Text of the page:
FluidIT sets sights on changing the perception of consultants

Leeds-based FluidIT was launched in 2015 by Jonty Abbott (right) and Gareth Murphy (left).
Leeds-based FluidIT was launched in 2015 by Jonty Abbott (right) and Gareth Murphy (left).
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An IT change management consultancy is looking to more than double in size over the next year as it aims to change the perception of consultants.

Leeds-based FluidIT was launched in 2015 by Jonty Abbott and Gareth Murphy. The consultancy looks to help businesses improve performance by adopting IT better.

Waleed Shihadah, change management consultant at Fluid IT, said: “Gareth was a former blue chip consultant before he founded FluidIT.

“He was just getting sick of the way consultancy was done often. He was brought in with an agenda. There might be a certain software system that the consultancy that he worked for had a relationship with.

“There would be pressure on him to push solutions that were not right for the client for the commercial gain of the consultancy.

“Eventually he found that he couldn’t carry on doing that in good conscience and he believed that there was a better way to do consultancy. One that puts the client first instead of profits and implements the best solutions for them.”

The consultancy profession has an issue with its reputation, says Mr Shihadah.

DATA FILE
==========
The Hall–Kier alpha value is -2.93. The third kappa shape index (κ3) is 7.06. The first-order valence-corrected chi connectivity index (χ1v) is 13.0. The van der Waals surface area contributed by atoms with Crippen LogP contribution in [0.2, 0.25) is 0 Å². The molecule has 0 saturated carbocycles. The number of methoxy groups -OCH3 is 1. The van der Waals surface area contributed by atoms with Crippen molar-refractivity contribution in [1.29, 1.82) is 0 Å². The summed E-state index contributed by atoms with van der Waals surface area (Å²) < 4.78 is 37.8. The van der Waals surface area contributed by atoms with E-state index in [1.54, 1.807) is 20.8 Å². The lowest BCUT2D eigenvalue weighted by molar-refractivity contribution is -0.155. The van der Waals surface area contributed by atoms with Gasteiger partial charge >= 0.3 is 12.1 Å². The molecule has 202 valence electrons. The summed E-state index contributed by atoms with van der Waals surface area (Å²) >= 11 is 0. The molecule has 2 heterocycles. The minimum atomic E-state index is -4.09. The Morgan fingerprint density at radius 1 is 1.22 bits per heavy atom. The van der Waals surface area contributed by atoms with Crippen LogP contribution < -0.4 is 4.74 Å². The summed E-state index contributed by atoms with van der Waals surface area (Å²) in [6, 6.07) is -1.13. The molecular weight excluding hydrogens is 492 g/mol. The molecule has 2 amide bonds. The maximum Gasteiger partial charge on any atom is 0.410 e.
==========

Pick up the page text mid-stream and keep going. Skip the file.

He added: “There’s an old phrase that a consultant will steal your watch to tell you the time. Or that they’re overpaid people who come in and tell you what you already knew. Or they’re working in the best interests of their consultancy.

“What we’re trying to do is flip that on its head and implement solutions that might not be in our best interests.”

FluidIT is based at the Digital Hub, run by Leeds Beckett University in partnership with The Yorkshire Post. The business has 13 employees and a network of 10 associates.

Being based at the hub has enabled the firm to unlock collaboration opportunities it may otherwise not have had.

“It’s almost like a little digital village in here,” says Mr Shihadah. “We all have our different service areas. We kind of cross pollinate and help each other out.”

The firm has enlisted the help of a creative agency for its own branding and has also referred its clients to businesses based at the hub.

Mr Shihadah said: “Technology is obviously a great enabler for collaboration but nothing beats face-to-face. Having the creative agency that is doing your branding sit a few desks down from you is valuable.”

Mr Murphy, pictured, says he and his business partner now have the challenge of ensuring it provides fulfilling careers for ten employees.

He said: “It was a very serendipitous start to the business because essentially it began with an opportunity. In my role prior to setting up the company I’d helped a client to scope out an 18-month IT programme and help them understand what they needed to achieve.

“They said, ‘well we’re looking for somebody to partner with now to deliver this. Are you interested?’

“It was actually probably an easier start than most to get the business up and running. The challenges come later when you try and grow that business.

“That’s been the more difficult piece because suddenly you start to take on more permanent employees. You have to balance delivering client work with going and finding new work. Staying current with emerging technology trends and things like that.

“We’ve got ten people now who we don’t want to let down and provide a brilliant career for.”

Mr Shihadah said: “We want to build a company that people love to work for and love to work with.”